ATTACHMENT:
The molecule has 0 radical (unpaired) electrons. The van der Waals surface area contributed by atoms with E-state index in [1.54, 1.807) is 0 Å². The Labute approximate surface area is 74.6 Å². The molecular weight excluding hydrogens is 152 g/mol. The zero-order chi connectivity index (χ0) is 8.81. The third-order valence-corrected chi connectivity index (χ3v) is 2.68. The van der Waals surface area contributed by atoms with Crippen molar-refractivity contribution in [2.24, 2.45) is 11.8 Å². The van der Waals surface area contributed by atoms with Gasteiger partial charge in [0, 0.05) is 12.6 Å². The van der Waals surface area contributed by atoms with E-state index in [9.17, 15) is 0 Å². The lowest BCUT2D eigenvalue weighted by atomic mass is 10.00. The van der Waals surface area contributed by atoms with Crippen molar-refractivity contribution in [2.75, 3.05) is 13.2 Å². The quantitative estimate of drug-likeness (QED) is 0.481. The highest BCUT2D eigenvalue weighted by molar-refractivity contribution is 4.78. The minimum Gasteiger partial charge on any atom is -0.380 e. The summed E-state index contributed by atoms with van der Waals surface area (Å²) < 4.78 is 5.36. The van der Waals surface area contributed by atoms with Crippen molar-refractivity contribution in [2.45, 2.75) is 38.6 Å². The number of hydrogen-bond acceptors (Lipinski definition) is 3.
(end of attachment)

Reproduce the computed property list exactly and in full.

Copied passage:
The molecule has 0 radical (unpaired) electrons. The van der Waals surface area contributed by atoms with E-state index in [1.54, 1.807) is 0 Å². The Labute approximate surface area is 74.6 Å². The molecular weight excluding hydrogens is 152 g/mol. The zero-order chi connectivity index (χ0) is 8.81. The third-order valence-corrected chi connectivity index (χ3v) is 2.68. The van der Waals surface area contributed by atoms with Crippen molar-refractivity contribution in [2.24, 2.45) is 11.8 Å². The van der Waals surface area contributed by atoms with Gasteiger partial charge in [0, 0.05) is 12.6 Å². The van der Waals surface area contributed by atoms with E-state index in [9.17, 15) is 0 Å². The lowest BCUT2D eigenvalue weighted by atomic mass is 10.00. The van der Waals surface area contributed by atoms with Crippen molar-refractivity contribution in [2.75, 3.05) is 13.2 Å². The quantitative estimate of drug-likeness (QED) is 0.481. The highest BCUT2D eigenvalue weighted by molar-refractivity contribution is 4.78. The minimum Gasteiger partial charge on any atom is -0.380 e. The summed E-state index contributed by atoms with van der Waals surface area (Å²) < 4.78 is 5.36. The van der Waals surface area contributed by atoms with Crippen molar-refractivity contribution in [2.45, 2.75) is 38.6 Å². The number of hydrogen-bond acceptors (Lipinski definition) is 3.